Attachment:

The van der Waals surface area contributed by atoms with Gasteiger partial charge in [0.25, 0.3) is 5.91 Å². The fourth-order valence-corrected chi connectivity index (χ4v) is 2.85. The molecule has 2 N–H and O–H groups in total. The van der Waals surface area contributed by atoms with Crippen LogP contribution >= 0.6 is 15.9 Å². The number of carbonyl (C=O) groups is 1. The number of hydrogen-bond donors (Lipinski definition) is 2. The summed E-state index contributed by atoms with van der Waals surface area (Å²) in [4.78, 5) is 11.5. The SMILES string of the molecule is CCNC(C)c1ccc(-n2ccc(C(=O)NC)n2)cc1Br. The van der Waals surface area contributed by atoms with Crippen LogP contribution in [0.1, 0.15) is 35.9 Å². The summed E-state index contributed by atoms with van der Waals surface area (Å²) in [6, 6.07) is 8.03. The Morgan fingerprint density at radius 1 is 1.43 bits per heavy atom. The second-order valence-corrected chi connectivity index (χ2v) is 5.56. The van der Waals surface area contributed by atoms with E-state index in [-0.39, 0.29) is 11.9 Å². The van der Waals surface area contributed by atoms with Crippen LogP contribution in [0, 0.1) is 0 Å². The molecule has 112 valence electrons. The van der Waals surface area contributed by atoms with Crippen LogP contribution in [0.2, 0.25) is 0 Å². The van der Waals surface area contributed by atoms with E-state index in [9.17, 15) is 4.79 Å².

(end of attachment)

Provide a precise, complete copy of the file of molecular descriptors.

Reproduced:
The van der Waals surface area contributed by atoms with Gasteiger partial charge in [0.25, 0.3) is 5.91 Å². The fourth-order valence-corrected chi connectivity index (χ4v) is 2.85. The molecule has 2 N–H and O–H groups in total. The van der Waals surface area contributed by atoms with Crippen LogP contribution >= 0.6 is 15.9 Å². The number of carbonyl (C=O) groups is 1. The number of hydrogen-bond donors (Lipinski definition) is 2. The summed E-state index contributed by atoms with van der Waals surface area (Å²) in [4.78, 5) is 11.5. The SMILES string of the molecule is CCNC(C)c1ccc(-n2ccc(C(=O)NC)n2)cc1Br. The van der Waals surface area contributed by atoms with Crippen LogP contribution in [0.1, 0.15) is 35.9 Å². The summed E-state index contributed by atoms with van der Waals surface area (Å²) in [6, 6.07) is 8.03. The Morgan fingerprint density at radius 1 is 1.43 bits per heavy atom. The second-order valence-corrected chi connectivity index (χ2v) is 5.56. The van der Waals surface area contributed by atoms with E-state index in [-0.39, 0.29) is 11.9 Å². The van der Waals surface area contributed by atoms with Crippen LogP contribution in [0, 0.1) is 0 Å². The molecule has 112 valence electrons. The van der Waals surface area contributed by atoms with Crippen LogP contribution in [0.2, 0.25) is 0 Å². The van der Waals surface area contributed by atoms with E-state index in [9.17, 15) is 4.79 Å².